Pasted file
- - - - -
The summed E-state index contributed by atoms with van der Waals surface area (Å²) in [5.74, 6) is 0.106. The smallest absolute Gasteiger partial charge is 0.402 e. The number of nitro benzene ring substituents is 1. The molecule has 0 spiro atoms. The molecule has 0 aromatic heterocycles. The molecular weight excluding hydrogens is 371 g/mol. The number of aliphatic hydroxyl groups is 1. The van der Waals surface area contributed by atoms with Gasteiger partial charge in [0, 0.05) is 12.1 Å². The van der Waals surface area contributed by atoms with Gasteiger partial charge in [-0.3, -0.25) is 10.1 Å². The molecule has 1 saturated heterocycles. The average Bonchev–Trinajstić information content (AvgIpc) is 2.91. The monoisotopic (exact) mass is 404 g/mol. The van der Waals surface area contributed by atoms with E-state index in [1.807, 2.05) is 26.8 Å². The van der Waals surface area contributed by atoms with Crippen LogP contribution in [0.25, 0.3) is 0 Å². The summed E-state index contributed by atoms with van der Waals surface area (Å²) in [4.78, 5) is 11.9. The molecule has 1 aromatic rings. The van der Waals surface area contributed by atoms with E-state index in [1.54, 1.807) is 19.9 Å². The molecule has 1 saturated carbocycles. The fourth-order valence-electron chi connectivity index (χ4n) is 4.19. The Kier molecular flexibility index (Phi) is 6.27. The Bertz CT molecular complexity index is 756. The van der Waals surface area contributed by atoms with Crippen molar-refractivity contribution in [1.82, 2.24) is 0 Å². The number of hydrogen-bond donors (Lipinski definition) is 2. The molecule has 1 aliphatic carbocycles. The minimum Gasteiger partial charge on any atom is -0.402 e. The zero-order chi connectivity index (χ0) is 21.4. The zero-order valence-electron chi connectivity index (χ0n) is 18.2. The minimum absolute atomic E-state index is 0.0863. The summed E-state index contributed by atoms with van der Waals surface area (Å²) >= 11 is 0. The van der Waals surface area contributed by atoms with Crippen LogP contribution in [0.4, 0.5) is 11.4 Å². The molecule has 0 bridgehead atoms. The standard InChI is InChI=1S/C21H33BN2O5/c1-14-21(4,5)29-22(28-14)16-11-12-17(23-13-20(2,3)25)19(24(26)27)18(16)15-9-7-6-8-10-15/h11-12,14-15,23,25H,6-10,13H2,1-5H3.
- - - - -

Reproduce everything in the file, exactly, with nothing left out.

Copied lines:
The summed E-state index contributed by atoms with van der Waals surface area (Å²) in [5.74, 6) is 0.106. The smallest absolute Gasteiger partial charge is 0.402 e. The number of nitro benzene ring substituents is 1. The molecule has 0 spiro atoms. The molecule has 0 aromatic heterocycles. The molecular weight excluding hydrogens is 371 g/mol. The number of aliphatic hydroxyl groups is 1. The van der Waals surface area contributed by atoms with Gasteiger partial charge in [0, 0.05) is 12.1 Å². The van der Waals surface area contributed by atoms with Gasteiger partial charge in [-0.3, -0.25) is 10.1 Å². The molecule has 1 saturated heterocycles. The average Bonchev–Trinajstić information content (AvgIpc) is 2.91. The monoisotopic (exact) mass is 404 g/mol. The van der Waals surface area contributed by atoms with E-state index in [1.807, 2.05) is 26.8 Å². The van der Waals surface area contributed by atoms with Crippen LogP contribution in [0.25, 0.3) is 0 Å². The summed E-state index contributed by atoms with van der Waals surface area (Å²) in [4.78, 5) is 11.9. The molecule has 1 aromatic rings. The van der Waals surface area contributed by atoms with E-state index in [1.54, 1.807) is 19.9 Å². The molecule has 1 saturated carbocycles. The fourth-order valence-electron chi connectivity index (χ4n) is 4.19. The Kier molecular flexibility index (Phi) is 6.27. The Bertz CT molecular complexity index is 756. The van der Waals surface area contributed by atoms with Crippen molar-refractivity contribution in [1.82, 2.24) is 0 Å². The number of hydrogen-bond donors (Lipinski definition) is 2. The molecule has 1 aliphatic carbocycles. The minimum Gasteiger partial charge on any atom is -0.402 e. The zero-order chi connectivity index (χ0) is 21.4. The zero-order valence-electron chi connectivity index (χ0n) is 18.2. The minimum absolute atomic E-state index is 0.0863. The summed E-state index contributed by atoms with van der Waals surface area (Å²) >= 11 is 0. The van der Waals surface area contributed by atoms with Crippen LogP contribution in [0.4, 0.5) is 11.4 Å². The molecule has 0 bridgehead atoms. The standard InChI is InChI=1S/C21H33BN2O5/c1-14-21(4,5)29-22(28-14)16-11-12-17(23-13-20(2,3)25)19(24(26)27)18(16)15-9-7-6-8-10-15/h11-12,14-15,23,25H,6-10,13H2,1-5H3.